|SQL_DIAG_ROW_COUNT||SQLLEN||The number of rows affected by an insert, delete, or update performed by SQLExecute, SQLExecDirect, SQLBulkOperations, or SQLSetPos. It is driver-defined after a cursor specification has been executed. The contents of this field are defined only for statement handles. Calling SQLGetDiagField with a DiagIdentifier of SQL_DIAG_ROW_COUNT on other than a statement handle will return SQL_ERROR. The data in this field is also returned in the RowCountPtr argument of SQLRowCount. The data in this field is reset after every nondiagnostic function call, whereas the row count returned by SQLRowCount remains the same until the statement is set back to the prepared or allocated state.|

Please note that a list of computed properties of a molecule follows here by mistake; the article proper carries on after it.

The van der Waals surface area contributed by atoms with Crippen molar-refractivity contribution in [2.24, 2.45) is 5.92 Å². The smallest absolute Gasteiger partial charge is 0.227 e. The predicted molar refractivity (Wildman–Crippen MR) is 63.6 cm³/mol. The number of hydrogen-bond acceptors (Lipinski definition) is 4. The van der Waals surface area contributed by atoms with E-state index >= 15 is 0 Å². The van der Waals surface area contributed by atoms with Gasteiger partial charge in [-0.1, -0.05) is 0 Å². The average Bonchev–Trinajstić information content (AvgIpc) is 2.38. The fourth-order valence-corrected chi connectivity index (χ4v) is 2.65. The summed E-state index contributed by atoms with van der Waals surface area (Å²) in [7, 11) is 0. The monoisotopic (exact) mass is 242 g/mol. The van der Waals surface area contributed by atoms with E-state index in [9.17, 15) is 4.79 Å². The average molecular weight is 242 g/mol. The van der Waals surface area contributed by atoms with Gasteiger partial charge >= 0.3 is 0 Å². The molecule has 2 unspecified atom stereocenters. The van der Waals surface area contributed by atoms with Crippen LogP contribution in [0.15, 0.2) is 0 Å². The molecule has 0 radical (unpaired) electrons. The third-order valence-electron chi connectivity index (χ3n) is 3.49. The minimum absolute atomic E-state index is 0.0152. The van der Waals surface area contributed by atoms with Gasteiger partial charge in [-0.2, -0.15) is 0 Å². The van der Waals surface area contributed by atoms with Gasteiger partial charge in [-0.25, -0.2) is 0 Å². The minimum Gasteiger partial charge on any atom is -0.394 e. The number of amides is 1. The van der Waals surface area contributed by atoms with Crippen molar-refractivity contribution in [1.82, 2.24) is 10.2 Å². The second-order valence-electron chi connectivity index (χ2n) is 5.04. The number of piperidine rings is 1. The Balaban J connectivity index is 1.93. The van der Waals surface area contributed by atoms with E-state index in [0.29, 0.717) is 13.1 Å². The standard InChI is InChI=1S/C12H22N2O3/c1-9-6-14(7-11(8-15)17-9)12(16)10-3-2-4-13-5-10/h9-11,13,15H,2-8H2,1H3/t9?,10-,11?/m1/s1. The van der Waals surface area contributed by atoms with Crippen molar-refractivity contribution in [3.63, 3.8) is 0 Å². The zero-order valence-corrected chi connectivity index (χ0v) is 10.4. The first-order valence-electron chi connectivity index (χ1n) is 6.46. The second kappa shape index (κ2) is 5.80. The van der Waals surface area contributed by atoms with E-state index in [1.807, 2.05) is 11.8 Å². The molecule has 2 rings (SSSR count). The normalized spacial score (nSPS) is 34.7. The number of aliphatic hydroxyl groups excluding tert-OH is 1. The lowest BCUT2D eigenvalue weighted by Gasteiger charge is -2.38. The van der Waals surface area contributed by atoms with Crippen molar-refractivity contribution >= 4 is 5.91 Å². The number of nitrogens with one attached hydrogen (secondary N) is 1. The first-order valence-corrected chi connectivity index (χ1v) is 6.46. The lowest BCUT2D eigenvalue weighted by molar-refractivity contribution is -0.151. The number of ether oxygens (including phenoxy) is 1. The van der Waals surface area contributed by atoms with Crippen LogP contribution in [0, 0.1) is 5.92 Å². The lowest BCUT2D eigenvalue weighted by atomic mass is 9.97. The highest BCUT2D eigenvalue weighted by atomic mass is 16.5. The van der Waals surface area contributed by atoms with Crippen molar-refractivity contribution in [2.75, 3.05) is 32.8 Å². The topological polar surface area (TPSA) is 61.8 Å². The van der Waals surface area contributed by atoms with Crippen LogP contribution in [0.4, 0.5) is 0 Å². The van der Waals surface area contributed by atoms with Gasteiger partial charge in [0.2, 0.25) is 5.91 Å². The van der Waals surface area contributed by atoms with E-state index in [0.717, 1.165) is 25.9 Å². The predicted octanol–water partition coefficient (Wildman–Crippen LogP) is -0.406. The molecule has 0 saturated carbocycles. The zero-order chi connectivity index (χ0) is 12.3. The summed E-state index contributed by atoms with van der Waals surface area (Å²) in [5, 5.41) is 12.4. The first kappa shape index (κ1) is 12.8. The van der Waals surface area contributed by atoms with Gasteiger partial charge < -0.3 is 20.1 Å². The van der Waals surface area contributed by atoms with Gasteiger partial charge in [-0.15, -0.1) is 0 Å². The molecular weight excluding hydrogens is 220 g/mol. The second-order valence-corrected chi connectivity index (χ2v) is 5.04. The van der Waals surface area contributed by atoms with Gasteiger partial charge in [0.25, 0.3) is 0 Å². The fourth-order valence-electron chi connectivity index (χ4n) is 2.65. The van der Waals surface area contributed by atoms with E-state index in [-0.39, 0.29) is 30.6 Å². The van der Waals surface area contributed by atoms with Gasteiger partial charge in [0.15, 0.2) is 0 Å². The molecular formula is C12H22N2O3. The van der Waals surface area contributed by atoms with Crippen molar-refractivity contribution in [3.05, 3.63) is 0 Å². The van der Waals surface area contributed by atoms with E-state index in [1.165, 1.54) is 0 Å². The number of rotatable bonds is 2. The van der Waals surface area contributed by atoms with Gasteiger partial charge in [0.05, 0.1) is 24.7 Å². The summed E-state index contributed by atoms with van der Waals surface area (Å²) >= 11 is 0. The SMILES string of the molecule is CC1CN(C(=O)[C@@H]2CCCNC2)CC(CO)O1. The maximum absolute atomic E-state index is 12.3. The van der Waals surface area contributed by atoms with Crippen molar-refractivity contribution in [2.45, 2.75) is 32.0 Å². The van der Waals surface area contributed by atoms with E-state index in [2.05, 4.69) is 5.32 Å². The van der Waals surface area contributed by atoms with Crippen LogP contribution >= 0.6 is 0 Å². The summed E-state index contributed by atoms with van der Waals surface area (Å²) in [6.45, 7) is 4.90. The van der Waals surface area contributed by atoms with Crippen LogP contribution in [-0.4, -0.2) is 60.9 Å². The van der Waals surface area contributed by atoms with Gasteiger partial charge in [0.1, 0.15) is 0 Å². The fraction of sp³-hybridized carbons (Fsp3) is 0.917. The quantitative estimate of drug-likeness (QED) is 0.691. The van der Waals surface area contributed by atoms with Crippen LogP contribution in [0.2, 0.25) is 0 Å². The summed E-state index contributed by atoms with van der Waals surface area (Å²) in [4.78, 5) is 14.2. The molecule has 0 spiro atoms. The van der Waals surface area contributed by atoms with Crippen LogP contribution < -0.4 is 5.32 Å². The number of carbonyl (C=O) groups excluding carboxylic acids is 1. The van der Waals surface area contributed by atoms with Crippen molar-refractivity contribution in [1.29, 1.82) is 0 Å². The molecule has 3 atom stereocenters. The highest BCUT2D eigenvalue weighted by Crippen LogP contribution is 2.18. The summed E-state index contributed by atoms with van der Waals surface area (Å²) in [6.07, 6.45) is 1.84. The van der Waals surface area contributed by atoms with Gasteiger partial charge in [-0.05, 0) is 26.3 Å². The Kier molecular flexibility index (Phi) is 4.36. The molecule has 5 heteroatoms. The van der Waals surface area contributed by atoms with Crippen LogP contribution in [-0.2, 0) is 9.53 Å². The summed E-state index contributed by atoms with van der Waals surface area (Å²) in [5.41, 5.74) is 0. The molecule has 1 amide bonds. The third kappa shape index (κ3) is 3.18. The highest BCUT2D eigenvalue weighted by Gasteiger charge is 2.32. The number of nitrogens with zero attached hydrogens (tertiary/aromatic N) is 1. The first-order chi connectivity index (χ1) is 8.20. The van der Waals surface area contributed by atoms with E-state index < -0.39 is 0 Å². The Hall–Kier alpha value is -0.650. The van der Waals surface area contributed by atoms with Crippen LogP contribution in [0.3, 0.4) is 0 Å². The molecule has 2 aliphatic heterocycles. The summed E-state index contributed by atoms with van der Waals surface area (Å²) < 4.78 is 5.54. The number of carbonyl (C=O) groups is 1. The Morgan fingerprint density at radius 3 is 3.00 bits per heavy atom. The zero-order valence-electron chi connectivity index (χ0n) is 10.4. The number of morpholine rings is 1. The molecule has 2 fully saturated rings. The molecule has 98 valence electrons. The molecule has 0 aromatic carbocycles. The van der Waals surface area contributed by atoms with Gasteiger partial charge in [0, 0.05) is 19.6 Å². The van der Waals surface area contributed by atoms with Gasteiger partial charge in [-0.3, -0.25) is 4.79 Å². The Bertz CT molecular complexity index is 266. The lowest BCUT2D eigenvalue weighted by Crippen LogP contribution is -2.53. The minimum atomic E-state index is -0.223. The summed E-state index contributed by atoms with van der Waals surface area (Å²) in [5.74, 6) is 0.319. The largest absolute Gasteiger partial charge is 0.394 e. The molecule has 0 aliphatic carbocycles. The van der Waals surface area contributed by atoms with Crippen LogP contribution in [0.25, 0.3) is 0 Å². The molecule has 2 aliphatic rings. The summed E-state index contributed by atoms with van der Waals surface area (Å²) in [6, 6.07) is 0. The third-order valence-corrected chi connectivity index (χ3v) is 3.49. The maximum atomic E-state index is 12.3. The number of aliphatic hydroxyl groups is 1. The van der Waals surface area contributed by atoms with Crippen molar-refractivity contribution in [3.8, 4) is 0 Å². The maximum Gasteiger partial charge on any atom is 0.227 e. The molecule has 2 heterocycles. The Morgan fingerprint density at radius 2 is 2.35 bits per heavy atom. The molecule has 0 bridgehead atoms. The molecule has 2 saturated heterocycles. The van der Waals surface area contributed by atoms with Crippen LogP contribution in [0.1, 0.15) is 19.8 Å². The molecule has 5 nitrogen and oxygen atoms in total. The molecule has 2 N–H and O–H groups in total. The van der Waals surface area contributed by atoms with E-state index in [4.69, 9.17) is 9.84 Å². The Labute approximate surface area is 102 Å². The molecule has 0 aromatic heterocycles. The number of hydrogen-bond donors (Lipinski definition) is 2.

The record fields listed in the following table can be included in the DiagIdentifier argument.
|SQL_DIAG_CLASS_ORIGIN||SQLCHAR *||A string that indicates the document that defines the class portion of the SQLSTATE value in this record. Its value is "ISO 9075" for all SQLSTATEs defined by Open Group and ISO call-level interface. For ODBC-specific SQLSTATEs (all those whose SQLSTATE class is "IM"), its value is "ODBC 3.0".|
|SQL_DIAG_COLUMN_NUMBER||SQLINTEGER||If the SQL_DIAG_ROW_NUMBER field is a valid row number in a rowset or a set of parameters, this field contains the value that represents the column number in the result set or the parameter number in the set of parameters. Result set column numbers always start at 1; if this status record pertains to a bookmark column, the field can be zero. Parameter numbers start at 1. It has the value SQL_NO_COLUMN_NUMBER if the status record is not associated with a column number or parameter number. If the driver cannot determine the column number or parameter number that this record is associated with, this field has the value SQL_COLUMN_NUMBER_UNKNOWN.
The contents of this field are defined only for statement handles.